Just as we’re on the verge of buying a sewing machine so we can actually MAKE some of the things we imagine, we’ve been seeing images of beautiful patchwork rugs made out of vintage kilim remnants. Wondering if it would be possible to DIY them ourselves, we went hunting for kilim remnants. 

Commune Design via Remodelista
Commune Design via Remodelista

It turns out, they are not so easy to find. We couldn’t find them at any of our usual sources like Ebay and Etsy. We DO have a friend who found some at a flea market. So it seems that the making of a patchwork kilim rug would depend on kismit and a good amount of luck sourcing the materials.

But we DID find some pretty, affordale patchwork kilims rugs like this one, made with 40-year-old kilims:


…and this one available at kilims.com...


For more on kilims check out our recent post The Unexpected Histories And Care Of Kilims.

via SF Girl by the Bay LINK; photo via Lina Ostling 

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2 replies on “Kilim Patchwork Rug to Buy or Maybe DIY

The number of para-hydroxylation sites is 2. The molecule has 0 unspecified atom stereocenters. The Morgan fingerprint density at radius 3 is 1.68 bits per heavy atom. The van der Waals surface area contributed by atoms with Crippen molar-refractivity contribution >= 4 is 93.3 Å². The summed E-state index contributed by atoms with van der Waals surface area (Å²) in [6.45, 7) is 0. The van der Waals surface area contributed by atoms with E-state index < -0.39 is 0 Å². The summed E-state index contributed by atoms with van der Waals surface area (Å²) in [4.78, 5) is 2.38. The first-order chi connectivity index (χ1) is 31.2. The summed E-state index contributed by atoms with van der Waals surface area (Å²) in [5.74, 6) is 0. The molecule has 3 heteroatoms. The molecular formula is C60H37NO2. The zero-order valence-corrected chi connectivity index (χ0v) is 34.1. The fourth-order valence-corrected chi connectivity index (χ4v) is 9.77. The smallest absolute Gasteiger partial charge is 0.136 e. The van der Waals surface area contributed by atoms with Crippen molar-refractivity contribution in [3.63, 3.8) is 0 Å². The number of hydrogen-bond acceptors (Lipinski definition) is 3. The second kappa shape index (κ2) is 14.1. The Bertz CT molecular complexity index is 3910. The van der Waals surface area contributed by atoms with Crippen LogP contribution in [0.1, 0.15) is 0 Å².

1. I hate to rain on your parade, but even if you found remnants, you wouldn’t be able to make a rug with them. They are thick and require a special machine to put them together. However, if you found them, you could probably take them to a carpeting place and they’d put them together for you–for a fee, of course.

    Another idea, if you’re not absolutely stuck on Kiliims, is to find other things–eg, small Mexican rugs, rag rugs, old hooked rugs, etc.

    But anything that would be thick enough to work on a rug would have to be taken somewhere–OR you could do it by hand! NOT! I’ve tried it.

    There’s no regular sewing machine that could do this. If you’re thinking of making something heavy duty like upholstery or slipcovers (potentially 6 layers of fabric in places), ask the salesperson about it ahead of time. Some really struggle on these things.

  2. You’re not raining on the parade, just giving welcome input to an idea. I have two very old kilims (75 or so years) and their weave is not that dense, perhaps from ages, not nearly as dense as a pillow I have. So I think it might vary with the remnants found (although a long shot). I was going to mention other kinds of scraps, including leather…or canvas that would be rubberized (I’m looking into that). The sewing machine I’ve got my eye on does sew leather, so will keep you posted on how much it can handle (I want to finally make the bag I’ve been looking for for years….). Thanks for your comment and sharing your experience.

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